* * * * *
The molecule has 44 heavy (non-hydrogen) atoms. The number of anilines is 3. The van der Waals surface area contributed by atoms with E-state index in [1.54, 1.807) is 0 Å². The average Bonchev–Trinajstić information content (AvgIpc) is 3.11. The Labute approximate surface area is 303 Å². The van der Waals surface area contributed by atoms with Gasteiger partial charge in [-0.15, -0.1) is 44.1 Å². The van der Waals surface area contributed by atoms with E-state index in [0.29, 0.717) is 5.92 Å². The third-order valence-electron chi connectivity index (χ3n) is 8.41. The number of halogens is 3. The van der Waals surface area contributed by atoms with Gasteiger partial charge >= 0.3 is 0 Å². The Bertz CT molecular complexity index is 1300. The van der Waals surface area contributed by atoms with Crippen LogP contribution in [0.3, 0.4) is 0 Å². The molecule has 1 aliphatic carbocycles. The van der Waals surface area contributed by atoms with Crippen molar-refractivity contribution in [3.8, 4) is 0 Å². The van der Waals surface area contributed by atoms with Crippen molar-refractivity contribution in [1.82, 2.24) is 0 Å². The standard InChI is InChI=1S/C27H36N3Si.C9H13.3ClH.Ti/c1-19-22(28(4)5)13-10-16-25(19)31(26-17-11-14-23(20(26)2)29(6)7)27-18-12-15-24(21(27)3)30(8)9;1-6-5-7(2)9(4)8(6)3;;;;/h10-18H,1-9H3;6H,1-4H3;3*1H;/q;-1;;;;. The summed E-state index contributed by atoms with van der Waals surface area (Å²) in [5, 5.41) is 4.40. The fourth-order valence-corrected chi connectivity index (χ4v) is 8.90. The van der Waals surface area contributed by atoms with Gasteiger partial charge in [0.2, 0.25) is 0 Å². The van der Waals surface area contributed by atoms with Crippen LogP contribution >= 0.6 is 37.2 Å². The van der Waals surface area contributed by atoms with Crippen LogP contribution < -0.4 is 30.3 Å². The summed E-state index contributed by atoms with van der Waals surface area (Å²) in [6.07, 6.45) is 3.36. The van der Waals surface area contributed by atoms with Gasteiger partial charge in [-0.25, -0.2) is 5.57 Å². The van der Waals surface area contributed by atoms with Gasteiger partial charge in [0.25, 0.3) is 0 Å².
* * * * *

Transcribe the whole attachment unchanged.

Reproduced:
The molecule has 44 heavy (non-hydrogen) atoms. The number of anilines is 3. The van der Waals surface area contributed by atoms with E-state index in [1.54, 1.807) is 0 Å². The average Bonchev–Trinajstić information content (AvgIpc) is 3.11. The Labute approximate surface area is 303 Å². The van der Waals surface area contributed by atoms with Gasteiger partial charge in [-0.15, -0.1) is 44.1 Å². The van der Waals surface area contributed by atoms with E-state index in [0.29, 0.717) is 5.92 Å². The third-order valence-electron chi connectivity index (χ3n) is 8.41. The number of halogens is 3. The van der Waals surface area contributed by atoms with Gasteiger partial charge >= 0.3 is 0 Å². The Bertz CT molecular complexity index is 1300. The van der Waals surface area contributed by atoms with Crippen LogP contribution in [0.3, 0.4) is 0 Å². The molecule has 1 aliphatic carbocycles. The van der Waals surface area contributed by atoms with Crippen molar-refractivity contribution in [3.8, 4) is 0 Å². The van der Waals surface area contributed by atoms with Crippen molar-refractivity contribution in [1.82, 2.24) is 0 Å². The standard InChI is InChI=1S/C27H36N3Si.C9H13.3ClH.Ti/c1-19-22(28(4)5)13-10-16-25(19)31(26-17-11-14-23(20(26)2)29(6)7)27-18-12-15-24(21(27)3)30(8)9;1-6-5-7(2)9(4)8(6)3;;;;/h10-18H,1-9H3;6H,1-4H3;3*1H;/q;-1;;;;. The summed E-state index contributed by atoms with van der Waals surface area (Å²) in [5, 5.41) is 4.40. The fourth-order valence-corrected chi connectivity index (χ4v) is 8.90. The van der Waals surface area contributed by atoms with Gasteiger partial charge in [0.2, 0.25) is 0 Å². The van der Waals surface area contributed by atoms with Crippen LogP contribution >= 0.6 is 37.2 Å². The van der Waals surface area contributed by atoms with Crippen LogP contribution < -0.4 is 30.3 Å². The summed E-state index contributed by atoms with van der Waals surface area (Å²) in [6.07, 6.45) is 3.36. The van der Waals surface area contributed by atoms with Gasteiger partial charge in [-0.25, -0.2) is 5.57 Å². The van der Waals surface area contributed by atoms with Gasteiger partial charge in [0.25, 0.3) is 0 Å².